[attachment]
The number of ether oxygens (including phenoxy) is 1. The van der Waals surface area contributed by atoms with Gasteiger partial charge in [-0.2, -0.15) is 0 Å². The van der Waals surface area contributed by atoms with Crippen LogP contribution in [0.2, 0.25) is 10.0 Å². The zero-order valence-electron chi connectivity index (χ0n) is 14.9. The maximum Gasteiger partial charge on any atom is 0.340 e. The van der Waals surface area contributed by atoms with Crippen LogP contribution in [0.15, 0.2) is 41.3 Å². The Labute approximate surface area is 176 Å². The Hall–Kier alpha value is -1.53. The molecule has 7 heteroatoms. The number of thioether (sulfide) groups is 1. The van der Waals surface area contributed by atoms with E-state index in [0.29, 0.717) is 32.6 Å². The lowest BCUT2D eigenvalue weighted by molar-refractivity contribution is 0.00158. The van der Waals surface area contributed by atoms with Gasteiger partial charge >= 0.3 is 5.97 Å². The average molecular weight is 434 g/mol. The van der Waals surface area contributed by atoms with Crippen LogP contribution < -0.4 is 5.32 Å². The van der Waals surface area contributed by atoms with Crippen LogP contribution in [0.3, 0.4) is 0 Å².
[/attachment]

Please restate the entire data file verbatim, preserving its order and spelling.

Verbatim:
The number of ether oxygens (including phenoxy) is 1. The van der Waals surface area contributed by atoms with Gasteiger partial charge in [-0.2, -0.15) is 0 Å². The van der Waals surface area contributed by atoms with Crippen LogP contribution in [0.2, 0.25) is 10.0 Å². The zero-order valence-electron chi connectivity index (χ0n) is 14.9. The maximum Gasteiger partial charge on any atom is 0.340 e. The van der Waals surface area contributed by atoms with Crippen LogP contribution in [0.15, 0.2) is 41.3 Å². The Labute approximate surface area is 176 Å². The Hall–Kier alpha value is -1.53. The molecule has 7 heteroatoms. The number of thioether (sulfide) groups is 1. The van der Waals surface area contributed by atoms with E-state index in [0.29, 0.717) is 32.6 Å². The lowest BCUT2D eigenvalue weighted by molar-refractivity contribution is 0.00158. The van der Waals surface area contributed by atoms with Gasteiger partial charge >= 0.3 is 5.97 Å². The average molecular weight is 434 g/mol. The van der Waals surface area contributed by atoms with Crippen LogP contribution < -0.4 is 5.32 Å². The van der Waals surface area contributed by atoms with Crippen LogP contribution in [0.3, 0.4) is 0 Å².